Time Out says
This Pulitzer Prize nominated-play comes to Sydney, then heads back out into the world digitally
The team behind the lockdown live-streamed reading of Orphans, which starred none other than Alec Baldwin, is back with a brand new treat for stay-at-home theatre lovers who need that sweet stage fix.
Captured by multiple cameras at Woolloomooloo’s beloved Old Fitz Theatre, Red Line Productions live-streamed season of one-man show Thom Pain (based on nothing) will be directed by and star Toby Schmitz (This Much Is True, The Emperor of Sydney) alongside co-director Andrew Henry.
The Pulitzer Prize-nominated show – an extended monologue about bees, dogs and love – is written by American playwright Will Eno. It’s billed as a surreal meditation on life, both as affirmation and exploration of the empty promises it makes. Time Out New York reviewer Helen Shaw saying, “It’s the kind of slap that wakes you right up, so be sure to sit in front—where it can hit you.”
While we’ll all be sitting at home on the edge of our sofa, it’s still bound to be exhilarating. Schmitz says of the show, “I read this play and was changed. One of the many territories it adventures into is the nature of performance. I long-dreamed of doing it in a small theatre for an intimate audience. Doing it in a small theatre for an uncountable audience, who may or may not be intimate, blows the roof off the play. But the play always blew the roof off itself.”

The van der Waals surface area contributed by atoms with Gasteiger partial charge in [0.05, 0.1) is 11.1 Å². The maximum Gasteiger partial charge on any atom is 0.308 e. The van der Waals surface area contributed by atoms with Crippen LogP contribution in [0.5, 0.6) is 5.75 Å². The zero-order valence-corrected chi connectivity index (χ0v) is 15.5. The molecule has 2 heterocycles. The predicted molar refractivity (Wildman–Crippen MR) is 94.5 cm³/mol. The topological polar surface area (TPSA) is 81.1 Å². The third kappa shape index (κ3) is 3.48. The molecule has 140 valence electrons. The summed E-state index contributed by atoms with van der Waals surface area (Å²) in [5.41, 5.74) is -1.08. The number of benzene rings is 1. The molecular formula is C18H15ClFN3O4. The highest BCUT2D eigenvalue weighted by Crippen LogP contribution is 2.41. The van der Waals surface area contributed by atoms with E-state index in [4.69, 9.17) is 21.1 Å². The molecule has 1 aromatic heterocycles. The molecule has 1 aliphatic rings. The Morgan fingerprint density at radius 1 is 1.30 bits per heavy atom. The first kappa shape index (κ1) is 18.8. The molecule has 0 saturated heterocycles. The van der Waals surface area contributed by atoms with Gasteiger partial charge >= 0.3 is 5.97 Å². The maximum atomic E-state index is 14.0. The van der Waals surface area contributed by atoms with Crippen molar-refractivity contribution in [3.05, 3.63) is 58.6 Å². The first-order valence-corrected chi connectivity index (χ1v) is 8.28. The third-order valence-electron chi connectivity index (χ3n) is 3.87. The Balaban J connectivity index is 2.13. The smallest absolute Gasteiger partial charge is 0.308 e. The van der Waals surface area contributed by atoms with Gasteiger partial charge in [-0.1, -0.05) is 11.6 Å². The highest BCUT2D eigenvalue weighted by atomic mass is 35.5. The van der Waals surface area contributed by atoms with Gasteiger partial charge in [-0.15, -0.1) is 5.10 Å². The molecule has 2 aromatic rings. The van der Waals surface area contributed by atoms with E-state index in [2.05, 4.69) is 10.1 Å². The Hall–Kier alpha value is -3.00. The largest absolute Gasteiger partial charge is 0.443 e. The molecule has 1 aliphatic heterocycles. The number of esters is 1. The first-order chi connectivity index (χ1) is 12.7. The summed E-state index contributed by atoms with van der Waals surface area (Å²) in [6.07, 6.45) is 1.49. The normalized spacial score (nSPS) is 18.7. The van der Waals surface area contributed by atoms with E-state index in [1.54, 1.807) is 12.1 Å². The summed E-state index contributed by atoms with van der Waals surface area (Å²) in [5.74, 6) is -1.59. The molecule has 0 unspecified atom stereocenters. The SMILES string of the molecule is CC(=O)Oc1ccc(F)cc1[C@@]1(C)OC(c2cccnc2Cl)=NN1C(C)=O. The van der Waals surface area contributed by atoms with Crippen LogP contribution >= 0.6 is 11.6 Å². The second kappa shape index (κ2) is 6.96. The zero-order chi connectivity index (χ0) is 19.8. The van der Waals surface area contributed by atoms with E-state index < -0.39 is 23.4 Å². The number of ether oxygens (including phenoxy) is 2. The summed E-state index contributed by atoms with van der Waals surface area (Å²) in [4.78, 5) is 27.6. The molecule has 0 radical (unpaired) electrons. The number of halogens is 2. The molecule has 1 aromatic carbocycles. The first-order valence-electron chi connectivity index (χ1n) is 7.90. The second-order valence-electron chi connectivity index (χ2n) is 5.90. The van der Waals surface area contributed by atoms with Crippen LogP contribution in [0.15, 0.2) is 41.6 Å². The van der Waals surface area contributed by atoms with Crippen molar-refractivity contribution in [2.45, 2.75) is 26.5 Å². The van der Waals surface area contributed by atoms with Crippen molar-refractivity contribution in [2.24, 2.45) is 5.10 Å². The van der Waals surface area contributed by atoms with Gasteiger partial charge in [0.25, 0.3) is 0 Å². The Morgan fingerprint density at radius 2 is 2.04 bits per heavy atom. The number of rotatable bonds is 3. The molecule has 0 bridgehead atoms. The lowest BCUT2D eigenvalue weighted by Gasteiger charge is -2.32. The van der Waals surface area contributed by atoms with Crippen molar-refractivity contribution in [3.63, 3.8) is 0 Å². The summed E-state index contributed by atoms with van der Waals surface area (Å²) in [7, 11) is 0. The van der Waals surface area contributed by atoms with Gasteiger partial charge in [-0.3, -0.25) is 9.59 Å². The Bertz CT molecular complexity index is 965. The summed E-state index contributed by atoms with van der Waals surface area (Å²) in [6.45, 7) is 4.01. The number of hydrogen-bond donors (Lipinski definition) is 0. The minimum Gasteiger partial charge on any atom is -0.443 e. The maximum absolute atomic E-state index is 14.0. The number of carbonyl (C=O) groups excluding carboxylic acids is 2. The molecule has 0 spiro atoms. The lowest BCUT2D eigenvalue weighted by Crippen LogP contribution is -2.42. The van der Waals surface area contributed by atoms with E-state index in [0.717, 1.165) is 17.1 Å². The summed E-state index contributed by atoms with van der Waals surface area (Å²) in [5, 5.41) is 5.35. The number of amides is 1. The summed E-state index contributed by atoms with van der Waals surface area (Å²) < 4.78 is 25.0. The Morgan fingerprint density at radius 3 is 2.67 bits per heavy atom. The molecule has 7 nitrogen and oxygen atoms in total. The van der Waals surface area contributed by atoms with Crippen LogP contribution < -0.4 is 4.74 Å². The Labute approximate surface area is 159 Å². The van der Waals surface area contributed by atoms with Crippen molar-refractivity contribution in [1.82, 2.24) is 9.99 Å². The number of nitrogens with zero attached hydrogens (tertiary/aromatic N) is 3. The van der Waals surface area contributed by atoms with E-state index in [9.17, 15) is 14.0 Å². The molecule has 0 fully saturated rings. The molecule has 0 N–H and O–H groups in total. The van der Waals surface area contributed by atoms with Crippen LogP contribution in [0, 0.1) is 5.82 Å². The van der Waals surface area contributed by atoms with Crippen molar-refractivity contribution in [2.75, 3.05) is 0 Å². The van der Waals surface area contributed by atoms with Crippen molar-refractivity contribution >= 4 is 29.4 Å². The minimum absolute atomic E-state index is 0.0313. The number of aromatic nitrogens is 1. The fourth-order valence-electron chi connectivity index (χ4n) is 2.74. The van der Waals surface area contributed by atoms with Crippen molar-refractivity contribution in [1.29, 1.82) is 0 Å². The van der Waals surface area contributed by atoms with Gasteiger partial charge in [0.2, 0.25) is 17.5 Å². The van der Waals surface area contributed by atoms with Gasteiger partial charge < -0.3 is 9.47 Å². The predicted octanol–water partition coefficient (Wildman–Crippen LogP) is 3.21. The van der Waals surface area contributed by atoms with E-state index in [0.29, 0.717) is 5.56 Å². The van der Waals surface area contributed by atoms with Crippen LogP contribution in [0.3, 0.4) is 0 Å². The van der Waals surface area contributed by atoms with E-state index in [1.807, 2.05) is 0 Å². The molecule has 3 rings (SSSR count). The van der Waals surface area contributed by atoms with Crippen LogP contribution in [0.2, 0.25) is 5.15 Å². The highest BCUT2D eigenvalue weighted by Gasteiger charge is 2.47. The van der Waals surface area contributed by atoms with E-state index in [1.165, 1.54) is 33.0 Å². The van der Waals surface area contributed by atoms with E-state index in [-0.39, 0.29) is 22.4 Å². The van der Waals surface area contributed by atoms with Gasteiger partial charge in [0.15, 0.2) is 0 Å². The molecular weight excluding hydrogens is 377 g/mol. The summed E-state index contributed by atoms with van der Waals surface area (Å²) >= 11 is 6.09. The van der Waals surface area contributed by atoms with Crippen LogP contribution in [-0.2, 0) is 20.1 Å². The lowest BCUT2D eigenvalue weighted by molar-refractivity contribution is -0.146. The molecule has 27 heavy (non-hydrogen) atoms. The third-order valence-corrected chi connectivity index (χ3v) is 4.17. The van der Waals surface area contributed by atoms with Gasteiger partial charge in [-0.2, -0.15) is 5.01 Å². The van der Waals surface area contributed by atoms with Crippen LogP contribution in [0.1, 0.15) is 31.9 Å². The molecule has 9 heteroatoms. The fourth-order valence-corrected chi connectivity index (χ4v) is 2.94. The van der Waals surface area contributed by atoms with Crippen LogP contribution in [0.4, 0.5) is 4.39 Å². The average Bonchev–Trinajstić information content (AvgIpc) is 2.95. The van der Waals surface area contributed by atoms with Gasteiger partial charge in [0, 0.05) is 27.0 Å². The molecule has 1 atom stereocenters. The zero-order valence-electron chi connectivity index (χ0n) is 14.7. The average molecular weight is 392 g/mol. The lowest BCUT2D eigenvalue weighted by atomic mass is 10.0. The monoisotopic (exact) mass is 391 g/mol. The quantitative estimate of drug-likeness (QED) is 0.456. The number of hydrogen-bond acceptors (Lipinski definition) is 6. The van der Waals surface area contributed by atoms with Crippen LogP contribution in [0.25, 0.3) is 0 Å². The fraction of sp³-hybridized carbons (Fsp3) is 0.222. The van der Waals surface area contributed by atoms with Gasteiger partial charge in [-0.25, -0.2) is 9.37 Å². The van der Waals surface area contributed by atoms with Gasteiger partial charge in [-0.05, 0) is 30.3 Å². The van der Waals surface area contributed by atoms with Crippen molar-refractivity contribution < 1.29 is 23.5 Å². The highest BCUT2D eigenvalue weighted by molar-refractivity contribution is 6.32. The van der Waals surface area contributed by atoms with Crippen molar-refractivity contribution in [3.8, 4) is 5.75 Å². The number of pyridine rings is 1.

Red Line’s artistic director Andrew Henry says, “We’ve been overwhelmed by the thousands of emails of thanks and support following our previous live-streamed readings. People felt connected to the stories they miss seeing, and to each other, in these complex times. And now we’re evolving how we do things. Theatre has survived by moving with the times. And this time, and for the first time, we’re literally inviting the whole world into the four walls of our legendary home base.”
Thom Pain will stream live Monday, June 29 to Friday July 3 at 7:30pm Sydney, plus 11.30am on Saturday, July 4. Tickets are pay what you think, and free for those who can’t afford it right now, Henry says. “Nobody should feel pressured financially at the moment, those that can afford to buy a ticket, can. If they can’t, they shouldn’t think twice and tune in anyway.”
This article is supported by the Judith Neilson Institute for Journalism and Ideas.